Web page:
Interview with Dimitri Drjuchin
q)please tell us a brief info about yourself.
a)I was born in Moscow, but have lived in New York since I was a year old. I am a working artist and a musician.
q)Tell us about your humble beginnings, When did you you first realized that you wanted to be an artist?
a)I think I've always kind of known. I was the guy that could draw well in school and have always loved doing it. When I was in high school I started taking it more serious since my adult hood was fast approaching and had to decide on what to do with my life. There was no real question in my mind that this is what I wanted to do. Though at first I was more set on being a comic book artist, but towards the end of high school I started painting and switched to this path. I went to Parsons School of Design and graduated with a degree in Illustration in 2003. For a few years after I kind of floundered when it came to doing actual art. I toured parts of the US and Europe with my old Hardcore Punk band and took jobs as a graphic designer. During this time I drew more then painted, but found it harder to find the time and energy to really buckle down and do the real work. About a year and a half ago I was working at an office and was feeling really down about it and felt like I was wasting time and talents. So decided to quit and start painting again and see where that leads me. Since then I feel like I've done the best work I have ever done in my life and have finally found a proper channel for my voice... so I guess to answer your question, in retrospect, I have always known this is what I wanted to do, it's just been a steady climb to that realization.
q)What are your tools of the trade and why?
a)When I paint I work in acrylics on canvas. I used oils when I first started painting when I was 17, but I switched to acrylics when I went to college. I like acrylics mostly because they dry fast. I don't blend or do a lot of shading or values in my work, I use a lot of flat colors, so it's helpful to use a paint that dries within minutes of application. I will often layer things too so it's good for me that I work on a dry surface. This summer I started using an electric fan and set the painting in front of it for even faster drying. I can get impatient and work over something that's not fully dried yet, so the fan helps. I work on canvas mostly out of habit. I noticed a lot of artist these days work on wood. But I guess I'm old school in that sense. Something about canvas I find comforting. I also work digitally for illustration. I use Adobe Illustrator mostly. It's nice and clean and I can undo things which is nice.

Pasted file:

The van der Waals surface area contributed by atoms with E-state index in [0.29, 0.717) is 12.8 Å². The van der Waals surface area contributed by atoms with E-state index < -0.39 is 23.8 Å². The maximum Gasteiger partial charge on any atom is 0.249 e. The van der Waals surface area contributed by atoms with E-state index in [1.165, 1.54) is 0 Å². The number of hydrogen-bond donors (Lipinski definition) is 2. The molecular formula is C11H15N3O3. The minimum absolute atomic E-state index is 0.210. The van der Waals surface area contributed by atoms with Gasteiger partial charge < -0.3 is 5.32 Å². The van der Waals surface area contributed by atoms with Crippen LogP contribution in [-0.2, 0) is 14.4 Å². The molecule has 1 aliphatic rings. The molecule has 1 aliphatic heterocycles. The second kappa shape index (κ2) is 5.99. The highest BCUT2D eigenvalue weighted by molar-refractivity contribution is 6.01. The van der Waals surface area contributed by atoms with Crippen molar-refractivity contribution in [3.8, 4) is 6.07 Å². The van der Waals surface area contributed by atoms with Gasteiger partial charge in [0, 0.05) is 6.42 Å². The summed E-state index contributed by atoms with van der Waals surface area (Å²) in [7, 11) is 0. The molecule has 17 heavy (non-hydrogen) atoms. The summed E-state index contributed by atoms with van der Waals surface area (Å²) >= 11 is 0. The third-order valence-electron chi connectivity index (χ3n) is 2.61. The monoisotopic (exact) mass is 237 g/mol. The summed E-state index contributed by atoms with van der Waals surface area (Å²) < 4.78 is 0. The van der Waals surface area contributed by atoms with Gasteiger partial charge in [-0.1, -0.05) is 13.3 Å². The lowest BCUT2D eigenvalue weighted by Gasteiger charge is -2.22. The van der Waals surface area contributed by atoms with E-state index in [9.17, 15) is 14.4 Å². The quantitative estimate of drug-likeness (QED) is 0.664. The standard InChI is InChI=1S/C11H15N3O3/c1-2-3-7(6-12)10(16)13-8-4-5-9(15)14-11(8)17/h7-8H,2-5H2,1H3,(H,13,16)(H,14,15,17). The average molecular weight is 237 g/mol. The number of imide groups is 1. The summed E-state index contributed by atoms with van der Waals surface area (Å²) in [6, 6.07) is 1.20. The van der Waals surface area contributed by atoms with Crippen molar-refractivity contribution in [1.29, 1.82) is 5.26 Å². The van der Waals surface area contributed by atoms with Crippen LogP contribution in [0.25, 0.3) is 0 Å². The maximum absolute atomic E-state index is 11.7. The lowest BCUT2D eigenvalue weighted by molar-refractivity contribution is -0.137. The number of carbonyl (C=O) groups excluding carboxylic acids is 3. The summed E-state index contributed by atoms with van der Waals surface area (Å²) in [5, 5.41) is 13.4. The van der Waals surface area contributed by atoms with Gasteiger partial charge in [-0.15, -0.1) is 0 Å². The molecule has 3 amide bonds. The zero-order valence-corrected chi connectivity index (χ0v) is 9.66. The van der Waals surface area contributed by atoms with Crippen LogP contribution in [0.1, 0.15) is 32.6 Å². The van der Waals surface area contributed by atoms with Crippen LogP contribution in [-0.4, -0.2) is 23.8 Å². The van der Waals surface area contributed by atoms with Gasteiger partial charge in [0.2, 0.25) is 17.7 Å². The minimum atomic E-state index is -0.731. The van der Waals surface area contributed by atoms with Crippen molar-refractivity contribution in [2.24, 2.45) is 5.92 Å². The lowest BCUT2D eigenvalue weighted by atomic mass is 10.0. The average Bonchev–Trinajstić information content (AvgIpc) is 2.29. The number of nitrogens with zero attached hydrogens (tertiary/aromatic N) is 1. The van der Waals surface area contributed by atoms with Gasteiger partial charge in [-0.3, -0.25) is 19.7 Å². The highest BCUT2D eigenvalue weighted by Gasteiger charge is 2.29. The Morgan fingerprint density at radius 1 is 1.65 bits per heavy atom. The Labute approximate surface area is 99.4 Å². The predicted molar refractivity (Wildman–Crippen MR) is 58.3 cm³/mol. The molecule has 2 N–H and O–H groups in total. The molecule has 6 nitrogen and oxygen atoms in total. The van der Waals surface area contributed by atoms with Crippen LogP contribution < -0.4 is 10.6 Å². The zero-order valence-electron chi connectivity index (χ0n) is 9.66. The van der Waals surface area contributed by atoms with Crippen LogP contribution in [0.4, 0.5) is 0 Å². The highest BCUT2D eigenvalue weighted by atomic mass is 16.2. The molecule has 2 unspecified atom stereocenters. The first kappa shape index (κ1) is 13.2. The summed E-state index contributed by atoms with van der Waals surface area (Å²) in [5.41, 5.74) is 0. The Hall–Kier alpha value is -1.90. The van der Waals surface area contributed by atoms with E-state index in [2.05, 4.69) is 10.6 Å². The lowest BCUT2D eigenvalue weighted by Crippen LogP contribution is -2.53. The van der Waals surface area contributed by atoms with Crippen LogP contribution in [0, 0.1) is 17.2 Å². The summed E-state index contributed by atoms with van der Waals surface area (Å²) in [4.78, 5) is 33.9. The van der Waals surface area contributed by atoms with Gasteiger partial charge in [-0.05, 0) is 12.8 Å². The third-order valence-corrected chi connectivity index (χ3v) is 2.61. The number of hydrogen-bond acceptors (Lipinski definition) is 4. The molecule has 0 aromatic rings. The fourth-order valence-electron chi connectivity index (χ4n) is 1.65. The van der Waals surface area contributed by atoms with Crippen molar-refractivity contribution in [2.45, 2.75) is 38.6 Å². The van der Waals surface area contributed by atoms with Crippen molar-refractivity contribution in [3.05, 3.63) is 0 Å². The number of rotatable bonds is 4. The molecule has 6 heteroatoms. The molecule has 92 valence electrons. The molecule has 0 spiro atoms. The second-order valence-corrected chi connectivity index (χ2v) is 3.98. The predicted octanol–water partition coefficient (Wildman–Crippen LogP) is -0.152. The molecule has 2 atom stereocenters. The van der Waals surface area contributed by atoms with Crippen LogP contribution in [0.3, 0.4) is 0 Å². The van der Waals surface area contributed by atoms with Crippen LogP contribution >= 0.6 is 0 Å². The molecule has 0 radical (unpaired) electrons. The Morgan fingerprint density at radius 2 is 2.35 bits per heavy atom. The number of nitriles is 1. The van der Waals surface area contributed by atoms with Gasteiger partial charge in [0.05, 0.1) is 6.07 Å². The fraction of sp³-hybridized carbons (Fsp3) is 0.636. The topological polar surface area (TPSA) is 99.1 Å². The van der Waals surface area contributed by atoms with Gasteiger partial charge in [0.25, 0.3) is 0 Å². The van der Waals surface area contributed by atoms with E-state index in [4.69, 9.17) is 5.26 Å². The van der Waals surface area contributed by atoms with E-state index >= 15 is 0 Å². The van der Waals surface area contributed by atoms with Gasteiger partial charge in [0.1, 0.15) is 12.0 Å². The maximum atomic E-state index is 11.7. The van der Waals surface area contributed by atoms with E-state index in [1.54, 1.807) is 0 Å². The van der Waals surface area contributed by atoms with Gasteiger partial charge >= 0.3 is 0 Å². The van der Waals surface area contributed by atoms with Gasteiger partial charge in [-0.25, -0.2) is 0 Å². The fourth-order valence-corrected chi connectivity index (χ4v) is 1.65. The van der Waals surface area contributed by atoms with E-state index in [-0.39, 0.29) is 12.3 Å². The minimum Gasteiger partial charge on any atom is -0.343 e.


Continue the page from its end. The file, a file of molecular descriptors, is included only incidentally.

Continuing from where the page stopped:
q)Who or what gives you inspiration on your morbid art?
a)Well, I wouldn't call my art morbid, for start. There is an element of sadness in them, but I think sadness is natural. I rarely deal with actual death. I like to think that my characters live in a world where there is no such thing as life or death. They're from another dimension... but I digress... Everything inspires me really. Everyday life, friends, family, classic art, modern art, comic books (indie and super hero), old side scroller video games, music... everything i've subjected myself to plays some kind of influence.
q)Is your artistic background self-taught or did you go to college to study?
a)I'm mostly self-taught in the style I work in. That kind of naturally developed over time. I did go to Art School as I mentioned before, which helped me refine my skills and broadened my horizons, so I guess it's a mix of the two.